IN THE 1930s, publishing bosses Jack Liebowitz and Harry Donenfeld paid a couple of young men $130 for the rights to Superman.
The Man of Steel’s creators, Jerry Siegel and Joe Shuster, both died in the ‘90s, after decades of squabbling with National Comics/DC Comics/Warner Bros. over rights and royalties.
On Wednesday, the perpetual fight — now waged by the descendants — got its latest crucial plot twist:
A federal judge in California has ruled that Shuster’s heirs cannot reclaim copyrights to Superman. U.S. District Court Judge Otis D. Wright decided that those rights were surrendered 20 years ago when Shuster’s siblings reached an annual payment agreement with DC Comics and gave up interest in the Son of Krypton.
“The 1992 Agreement, which represented the Shuster heirs’ opportunity to renegotiate the prior grants of Joe Shuster’s copyrights, superseded and replaced all prior grants of the Superman copyrights,” the judge ruled, according to the Hollywood Reporter.
Seeking a ruling on the character’s rights, DC sued Schuster’s heirs two years ago.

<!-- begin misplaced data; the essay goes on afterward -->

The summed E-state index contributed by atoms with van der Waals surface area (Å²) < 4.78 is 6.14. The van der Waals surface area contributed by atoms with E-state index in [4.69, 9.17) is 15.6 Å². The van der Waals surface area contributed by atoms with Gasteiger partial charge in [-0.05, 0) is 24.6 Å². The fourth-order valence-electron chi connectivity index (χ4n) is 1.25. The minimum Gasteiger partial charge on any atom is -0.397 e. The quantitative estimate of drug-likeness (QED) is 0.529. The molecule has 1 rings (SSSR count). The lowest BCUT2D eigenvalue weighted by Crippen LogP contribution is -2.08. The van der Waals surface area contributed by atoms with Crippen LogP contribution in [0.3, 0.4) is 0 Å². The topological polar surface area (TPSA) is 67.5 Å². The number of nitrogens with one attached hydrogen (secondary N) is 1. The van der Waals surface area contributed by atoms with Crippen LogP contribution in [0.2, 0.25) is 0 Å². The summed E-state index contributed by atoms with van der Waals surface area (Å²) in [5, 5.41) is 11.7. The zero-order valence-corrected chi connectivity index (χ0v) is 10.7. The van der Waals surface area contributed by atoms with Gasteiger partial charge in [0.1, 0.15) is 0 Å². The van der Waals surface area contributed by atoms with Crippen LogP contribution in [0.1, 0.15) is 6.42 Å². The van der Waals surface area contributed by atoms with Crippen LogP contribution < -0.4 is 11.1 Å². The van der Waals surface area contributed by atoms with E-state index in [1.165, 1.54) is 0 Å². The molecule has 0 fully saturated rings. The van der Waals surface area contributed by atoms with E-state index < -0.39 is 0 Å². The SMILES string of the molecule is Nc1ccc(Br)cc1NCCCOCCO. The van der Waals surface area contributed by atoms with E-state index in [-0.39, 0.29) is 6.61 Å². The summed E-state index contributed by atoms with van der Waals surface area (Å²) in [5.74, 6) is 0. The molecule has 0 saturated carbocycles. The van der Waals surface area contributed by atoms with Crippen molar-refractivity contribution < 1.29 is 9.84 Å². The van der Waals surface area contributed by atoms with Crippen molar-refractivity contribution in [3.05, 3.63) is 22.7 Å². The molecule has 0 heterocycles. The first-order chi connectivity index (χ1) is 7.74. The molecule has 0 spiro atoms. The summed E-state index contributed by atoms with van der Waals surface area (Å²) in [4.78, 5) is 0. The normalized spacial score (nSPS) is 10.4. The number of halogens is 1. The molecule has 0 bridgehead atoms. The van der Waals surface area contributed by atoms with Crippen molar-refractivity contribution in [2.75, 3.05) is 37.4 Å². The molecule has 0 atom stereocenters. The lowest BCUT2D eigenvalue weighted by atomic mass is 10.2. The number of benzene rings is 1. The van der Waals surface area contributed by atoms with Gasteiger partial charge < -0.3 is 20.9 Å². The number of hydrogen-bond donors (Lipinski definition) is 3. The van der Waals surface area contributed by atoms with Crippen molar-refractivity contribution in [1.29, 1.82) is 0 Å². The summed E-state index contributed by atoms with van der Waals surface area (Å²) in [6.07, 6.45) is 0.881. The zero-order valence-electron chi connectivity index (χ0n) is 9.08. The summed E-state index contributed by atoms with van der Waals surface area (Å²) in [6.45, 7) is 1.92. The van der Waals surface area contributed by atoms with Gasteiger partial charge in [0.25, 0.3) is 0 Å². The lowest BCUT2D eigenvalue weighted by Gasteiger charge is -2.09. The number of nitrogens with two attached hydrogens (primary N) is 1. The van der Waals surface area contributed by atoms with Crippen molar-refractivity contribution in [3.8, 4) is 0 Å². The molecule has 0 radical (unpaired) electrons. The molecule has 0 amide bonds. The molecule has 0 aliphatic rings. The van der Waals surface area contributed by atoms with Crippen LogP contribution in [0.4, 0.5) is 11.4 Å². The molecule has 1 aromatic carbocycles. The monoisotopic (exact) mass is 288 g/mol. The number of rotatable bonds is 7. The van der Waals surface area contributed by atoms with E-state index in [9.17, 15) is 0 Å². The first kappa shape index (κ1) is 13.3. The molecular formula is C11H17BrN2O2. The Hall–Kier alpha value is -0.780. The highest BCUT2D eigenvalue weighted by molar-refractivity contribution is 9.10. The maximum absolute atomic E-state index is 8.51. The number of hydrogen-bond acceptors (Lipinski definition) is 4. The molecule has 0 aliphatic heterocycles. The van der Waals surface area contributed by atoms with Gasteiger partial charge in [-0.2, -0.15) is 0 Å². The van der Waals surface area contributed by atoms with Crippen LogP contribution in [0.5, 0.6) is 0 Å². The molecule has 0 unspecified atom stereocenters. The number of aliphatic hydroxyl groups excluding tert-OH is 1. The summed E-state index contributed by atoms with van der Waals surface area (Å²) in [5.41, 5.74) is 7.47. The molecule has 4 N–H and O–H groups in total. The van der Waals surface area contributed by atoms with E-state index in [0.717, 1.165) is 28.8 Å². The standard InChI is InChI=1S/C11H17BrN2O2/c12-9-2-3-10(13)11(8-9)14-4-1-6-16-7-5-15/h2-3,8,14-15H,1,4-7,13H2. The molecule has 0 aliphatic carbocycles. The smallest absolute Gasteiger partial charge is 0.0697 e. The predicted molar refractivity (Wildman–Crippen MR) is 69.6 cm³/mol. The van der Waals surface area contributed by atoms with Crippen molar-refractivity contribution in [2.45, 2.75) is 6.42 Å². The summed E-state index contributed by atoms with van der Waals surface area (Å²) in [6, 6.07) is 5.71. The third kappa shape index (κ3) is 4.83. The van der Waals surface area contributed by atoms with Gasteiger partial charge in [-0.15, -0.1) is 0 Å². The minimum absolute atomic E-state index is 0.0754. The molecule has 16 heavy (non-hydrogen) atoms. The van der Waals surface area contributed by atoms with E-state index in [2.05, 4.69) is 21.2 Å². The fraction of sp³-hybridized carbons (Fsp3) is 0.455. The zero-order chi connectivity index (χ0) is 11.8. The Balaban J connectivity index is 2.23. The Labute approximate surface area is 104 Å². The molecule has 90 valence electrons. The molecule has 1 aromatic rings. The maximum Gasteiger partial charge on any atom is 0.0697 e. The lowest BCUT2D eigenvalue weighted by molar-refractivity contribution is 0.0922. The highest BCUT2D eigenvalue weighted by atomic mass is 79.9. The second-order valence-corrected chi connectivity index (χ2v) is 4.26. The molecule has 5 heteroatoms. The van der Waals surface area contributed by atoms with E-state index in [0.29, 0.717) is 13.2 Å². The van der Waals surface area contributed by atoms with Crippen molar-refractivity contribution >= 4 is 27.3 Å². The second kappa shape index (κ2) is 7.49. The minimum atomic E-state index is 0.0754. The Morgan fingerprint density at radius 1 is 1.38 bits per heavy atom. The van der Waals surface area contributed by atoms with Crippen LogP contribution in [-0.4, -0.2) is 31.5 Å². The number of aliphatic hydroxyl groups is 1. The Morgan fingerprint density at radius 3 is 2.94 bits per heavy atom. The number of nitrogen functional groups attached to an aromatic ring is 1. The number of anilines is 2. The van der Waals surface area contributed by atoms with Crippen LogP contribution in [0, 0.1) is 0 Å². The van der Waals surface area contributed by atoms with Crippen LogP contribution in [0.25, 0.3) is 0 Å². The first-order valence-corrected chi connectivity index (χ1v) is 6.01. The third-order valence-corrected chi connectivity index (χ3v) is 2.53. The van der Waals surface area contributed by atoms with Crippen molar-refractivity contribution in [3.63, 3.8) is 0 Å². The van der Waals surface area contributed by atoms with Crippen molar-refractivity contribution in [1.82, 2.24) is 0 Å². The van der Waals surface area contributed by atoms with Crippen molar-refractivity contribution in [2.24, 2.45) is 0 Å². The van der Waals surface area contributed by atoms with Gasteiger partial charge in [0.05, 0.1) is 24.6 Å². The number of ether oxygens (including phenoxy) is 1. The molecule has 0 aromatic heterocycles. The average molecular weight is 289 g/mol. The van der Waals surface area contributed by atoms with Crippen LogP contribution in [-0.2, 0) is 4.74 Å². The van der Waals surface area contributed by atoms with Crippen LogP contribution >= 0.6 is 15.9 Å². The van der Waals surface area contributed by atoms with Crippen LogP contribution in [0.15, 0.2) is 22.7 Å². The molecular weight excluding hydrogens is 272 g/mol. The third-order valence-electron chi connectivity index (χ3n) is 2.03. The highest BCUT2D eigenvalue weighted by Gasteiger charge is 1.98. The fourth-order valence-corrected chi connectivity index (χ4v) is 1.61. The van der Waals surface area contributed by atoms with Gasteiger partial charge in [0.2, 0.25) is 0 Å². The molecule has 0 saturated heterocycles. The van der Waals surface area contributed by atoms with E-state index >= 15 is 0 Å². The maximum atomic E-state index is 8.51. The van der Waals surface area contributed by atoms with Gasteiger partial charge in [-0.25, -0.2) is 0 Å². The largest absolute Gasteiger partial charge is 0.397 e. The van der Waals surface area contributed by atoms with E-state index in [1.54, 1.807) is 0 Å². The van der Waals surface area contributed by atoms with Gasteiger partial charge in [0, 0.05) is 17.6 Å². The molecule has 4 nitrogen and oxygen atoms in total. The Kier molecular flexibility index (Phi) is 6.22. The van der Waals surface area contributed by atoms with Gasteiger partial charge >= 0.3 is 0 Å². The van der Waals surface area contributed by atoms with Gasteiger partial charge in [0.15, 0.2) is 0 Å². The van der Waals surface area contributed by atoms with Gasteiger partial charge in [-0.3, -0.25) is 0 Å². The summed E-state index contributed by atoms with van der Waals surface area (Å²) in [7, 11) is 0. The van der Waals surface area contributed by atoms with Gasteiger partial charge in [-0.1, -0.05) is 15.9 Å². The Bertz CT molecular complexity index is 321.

The ruling, according to the Associated Press, “means that DC Comics and its owner Warner Bros. will retain all rights to continue using the character in books, films, television and other mediums.”
The latest Superman film, “Man of Steel” — directed by Zack Snyder with Henry Cavill donning the cape — is due out next year.
From Christopher Reeve to Brandon Routh, the five Superman feature films have grossed more than a half-billion dollars domestically.
As for that first Superman check: Siegel and Shuster cashed that first check of $412 — for rights plus contracted work — as their Superman debuted in 1938. In April, that check itself sold for $160,000 at auction.
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